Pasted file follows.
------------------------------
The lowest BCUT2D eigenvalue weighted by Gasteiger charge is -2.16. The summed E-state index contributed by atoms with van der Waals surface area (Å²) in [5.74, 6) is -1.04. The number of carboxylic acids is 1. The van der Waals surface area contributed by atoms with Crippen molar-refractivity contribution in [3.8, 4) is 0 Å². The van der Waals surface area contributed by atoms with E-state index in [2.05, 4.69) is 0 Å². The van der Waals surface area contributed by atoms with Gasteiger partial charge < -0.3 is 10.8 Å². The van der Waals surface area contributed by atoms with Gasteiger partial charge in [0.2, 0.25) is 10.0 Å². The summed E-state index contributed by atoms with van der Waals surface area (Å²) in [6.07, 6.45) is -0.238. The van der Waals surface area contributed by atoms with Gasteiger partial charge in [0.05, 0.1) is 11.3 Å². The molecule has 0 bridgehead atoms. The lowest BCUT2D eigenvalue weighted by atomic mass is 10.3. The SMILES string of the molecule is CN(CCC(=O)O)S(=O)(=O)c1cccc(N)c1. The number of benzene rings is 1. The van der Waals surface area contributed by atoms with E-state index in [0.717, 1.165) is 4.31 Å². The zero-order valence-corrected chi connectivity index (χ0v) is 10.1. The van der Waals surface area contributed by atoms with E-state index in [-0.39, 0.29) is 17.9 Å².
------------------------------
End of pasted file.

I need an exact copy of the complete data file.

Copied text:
The lowest BCUT2D eigenvalue weighted by Gasteiger charge is -2.16. The summed E-state index contributed by atoms with van der Waals surface area (Å²) in [5.74, 6) is -1.04. The number of carboxylic acids is 1. The van der Waals surface area contributed by atoms with Crippen molar-refractivity contribution in [3.8, 4) is 0 Å². The van der Waals surface area contributed by atoms with E-state index in [2.05, 4.69) is 0 Å². The van der Waals surface area contributed by atoms with Gasteiger partial charge < -0.3 is 10.8 Å². The van der Waals surface area contributed by atoms with Gasteiger partial charge in [0.2, 0.25) is 10.0 Å². The summed E-state index contributed by atoms with van der Waals surface area (Å²) in [6.07, 6.45) is -0.238. The van der Waals surface area contributed by atoms with Gasteiger partial charge in [0.05, 0.1) is 11.3 Å². The molecule has 0 bridgehead atoms. The lowest BCUT2D eigenvalue weighted by atomic mass is 10.3. The SMILES string of the molecule is CN(CCC(=O)O)S(=O)(=O)c1cccc(N)c1. The number of benzene rings is 1. The van der Waals surface area contributed by atoms with E-state index in [0.717, 1.165) is 4.31 Å². The zero-order valence-corrected chi connectivity index (χ0v) is 10.1. The van der Waals surface area contributed by atoms with E-state index in [-0.39, 0.29) is 17.9 Å².